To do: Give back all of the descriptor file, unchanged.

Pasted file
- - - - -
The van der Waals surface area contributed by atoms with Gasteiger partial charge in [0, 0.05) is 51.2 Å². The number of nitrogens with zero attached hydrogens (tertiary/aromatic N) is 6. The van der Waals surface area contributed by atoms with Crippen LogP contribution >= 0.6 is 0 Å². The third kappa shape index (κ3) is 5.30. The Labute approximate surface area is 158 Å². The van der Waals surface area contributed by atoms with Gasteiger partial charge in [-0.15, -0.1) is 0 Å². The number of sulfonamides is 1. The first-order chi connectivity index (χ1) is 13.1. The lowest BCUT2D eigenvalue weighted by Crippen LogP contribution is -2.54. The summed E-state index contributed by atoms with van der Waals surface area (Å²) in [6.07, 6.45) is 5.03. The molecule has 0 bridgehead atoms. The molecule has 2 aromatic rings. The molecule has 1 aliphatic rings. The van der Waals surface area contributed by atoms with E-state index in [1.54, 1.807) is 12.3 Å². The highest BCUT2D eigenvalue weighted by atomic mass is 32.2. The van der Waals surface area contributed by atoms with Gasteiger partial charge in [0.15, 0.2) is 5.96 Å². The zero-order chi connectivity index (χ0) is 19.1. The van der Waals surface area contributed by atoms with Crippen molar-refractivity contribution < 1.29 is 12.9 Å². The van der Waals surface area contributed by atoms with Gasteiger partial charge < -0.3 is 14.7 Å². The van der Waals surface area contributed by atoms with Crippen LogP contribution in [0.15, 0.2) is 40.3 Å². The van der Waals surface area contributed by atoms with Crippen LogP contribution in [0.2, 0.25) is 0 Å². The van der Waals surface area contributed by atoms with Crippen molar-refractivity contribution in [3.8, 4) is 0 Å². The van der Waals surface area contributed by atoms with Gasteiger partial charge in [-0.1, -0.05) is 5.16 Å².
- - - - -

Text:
The van der Waals surface area contributed by atoms with Gasteiger partial charge in [0, 0.05) is 51.2 Å². The number of nitrogens with zero attached hydrogens (tertiary/aromatic N) is 6. The van der Waals surface area contributed by atoms with Crippen LogP contribution >= 0.6 is 0 Å². The third kappa shape index (κ3) is 5.30. The Labute approximate surface area is 158 Å². The van der Waals surface area contributed by atoms with Gasteiger partial charge in [-0.15, -0.1) is 0 Å². The number of sulfonamides is 1. The first-order chi connectivity index (χ1) is 13.1. The lowest BCUT2D eigenvalue weighted by Crippen LogP contribution is -2.54. The summed E-state index contributed by atoms with van der Waals surface area (Å²) in [6.07, 6.45) is 5.03. The molecule has 0 bridgehead atoms. The molecule has 2 aromatic rings. The molecule has 1 aliphatic rings. The van der Waals surface area contributed by atoms with E-state index in [1.54, 1.807) is 12.3 Å². The highest BCUT2D eigenvalue weighted by atomic mass is 32.2. The van der Waals surface area contributed by atoms with Gasteiger partial charge in [0.15, 0.2) is 5.96 Å². The zero-order chi connectivity index (χ0) is 19.1. The van der Waals surface area contributed by atoms with Crippen molar-refractivity contribution < 1.29 is 12.9 Å². The van der Waals surface area contributed by atoms with Gasteiger partial charge < -0.3 is 14.7 Å². The van der Waals surface area contributed by atoms with Crippen LogP contribution in [0.15, 0.2) is 40.3 Å². The van der Waals surface area contributed by atoms with Crippen LogP contribution in [0.2, 0.25) is 0 Å². The van der Waals surface area contributed by atoms with Crippen molar-refractivity contribution in [3.8, 4) is 0 Å². The van der Waals surface area contributed by atoms with Gasteiger partial charge in [-0.1, -0.05) is 5.16 Å².